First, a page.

As the United States falls to disease, killers and thieves rule New York. Bookish, neurotic, and nerdy, Ovid Fairweather finds herself trapped in the struggle for survival. 

Bullied by her father, haunted by her dead therapist, and hunted by marauders, Ovid is forced to fight.

With only the voices in her head as her guides, a former book editor will become a queen.

~ I’m Robert Chazz Chute. Check out my killer crime thrillers and apocalyptic epics on my author site, AllThatChazz.com.

Filed under: book marketing, , , , , , , ,

5 Responses

  1. Otter says:

    Bob here.
    After filtering through advice on advertising and promotion, and removing the advice that requires a person to be a sociopath, bounder or a cad, what was left were two sets of options;
    1. Obsolete methods that worked once and are now overused into obscurity and only pushed by failed writers of prose that now write self help books for writers of prose.
    2. Expensive methods.
    Since McDonald’s continues to spend fortunes advertising in all sorts of ways and has done every dirty trick to lure your children into talking you into going out for Happy Meals, It is quite apparent that the big boys think advertising is what makes it work.

  2. acflory says:

    Marketing has been my downfall as well. That plus being a) a slow writer and b) interested in other things…like graphics and teaching, and gaming.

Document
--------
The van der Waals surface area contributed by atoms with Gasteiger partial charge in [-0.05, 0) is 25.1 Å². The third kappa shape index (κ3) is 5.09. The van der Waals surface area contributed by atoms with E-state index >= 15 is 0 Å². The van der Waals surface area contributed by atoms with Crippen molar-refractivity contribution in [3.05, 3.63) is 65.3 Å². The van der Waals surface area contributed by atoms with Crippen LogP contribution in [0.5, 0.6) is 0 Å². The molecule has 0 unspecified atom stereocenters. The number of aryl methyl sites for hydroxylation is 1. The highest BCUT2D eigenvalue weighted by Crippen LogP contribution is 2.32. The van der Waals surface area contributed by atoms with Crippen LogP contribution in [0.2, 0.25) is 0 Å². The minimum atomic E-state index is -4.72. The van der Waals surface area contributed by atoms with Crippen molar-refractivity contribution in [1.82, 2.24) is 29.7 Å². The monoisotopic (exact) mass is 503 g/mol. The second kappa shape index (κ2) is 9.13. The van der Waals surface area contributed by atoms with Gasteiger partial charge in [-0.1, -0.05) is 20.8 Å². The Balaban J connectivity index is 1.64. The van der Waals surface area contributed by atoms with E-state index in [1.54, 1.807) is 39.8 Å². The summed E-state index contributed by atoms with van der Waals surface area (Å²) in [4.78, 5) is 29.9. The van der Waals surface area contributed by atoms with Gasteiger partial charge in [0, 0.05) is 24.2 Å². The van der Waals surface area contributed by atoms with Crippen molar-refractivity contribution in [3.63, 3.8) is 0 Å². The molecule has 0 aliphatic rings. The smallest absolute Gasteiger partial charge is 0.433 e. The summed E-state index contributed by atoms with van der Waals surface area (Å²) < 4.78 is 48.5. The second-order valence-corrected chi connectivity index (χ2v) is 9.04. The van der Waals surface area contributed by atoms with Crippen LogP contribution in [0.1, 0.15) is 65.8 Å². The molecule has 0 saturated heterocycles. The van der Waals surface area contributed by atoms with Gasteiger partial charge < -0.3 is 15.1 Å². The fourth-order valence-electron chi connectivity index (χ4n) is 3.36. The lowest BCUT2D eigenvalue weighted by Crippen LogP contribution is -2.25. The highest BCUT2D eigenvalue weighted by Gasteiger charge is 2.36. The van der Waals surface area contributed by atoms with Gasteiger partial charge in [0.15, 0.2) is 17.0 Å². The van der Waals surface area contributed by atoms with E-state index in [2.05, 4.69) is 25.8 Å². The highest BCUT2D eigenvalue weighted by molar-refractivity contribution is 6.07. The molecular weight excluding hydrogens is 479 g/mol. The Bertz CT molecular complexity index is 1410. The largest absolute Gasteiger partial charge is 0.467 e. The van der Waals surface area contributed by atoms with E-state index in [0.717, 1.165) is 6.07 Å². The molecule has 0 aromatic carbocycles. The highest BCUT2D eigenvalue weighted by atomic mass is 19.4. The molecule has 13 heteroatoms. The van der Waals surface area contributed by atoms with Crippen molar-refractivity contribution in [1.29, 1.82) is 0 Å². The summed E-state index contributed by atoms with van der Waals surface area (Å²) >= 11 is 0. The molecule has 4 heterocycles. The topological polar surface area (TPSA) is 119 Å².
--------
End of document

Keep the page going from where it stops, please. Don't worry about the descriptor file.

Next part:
The gaming saves my sanity, the other three take turns using up my creativity. And then there’s my blog. I do maintain the blog because I love the community of readers and writers who visit, but those are social aspects and only qualify as marketing indirectly. Can’t afford advertising of any sort so, there you have it – an obscure scifi writer who’s likely to stay that way.

    I’m glad you’re re-inventing your blog because I enjoy your posts. lol Not sure about podcasts. The only one I watch fairly regularly is a UK one that presents new research on Covid in a way lay people can understand. Just recently I’ve started making my own videos. Once I get good enough, I’ll do how-to videos to complement my teaching. For now, I’m just creating narrated walkthroughs of player housing in ESO [Elder Scrolls Online], that gaming I mentioned. 🙂

    I’m finishing off a scifi novel by another Indie author, but after that I’ll be getting Endemic.

    Stay well. 🙂

  3. eden baylee says:

    So nice to see you’ve suddenly produced 30+ books! hahahah, it’s great to reconnect and know you’re out there writing your pants off!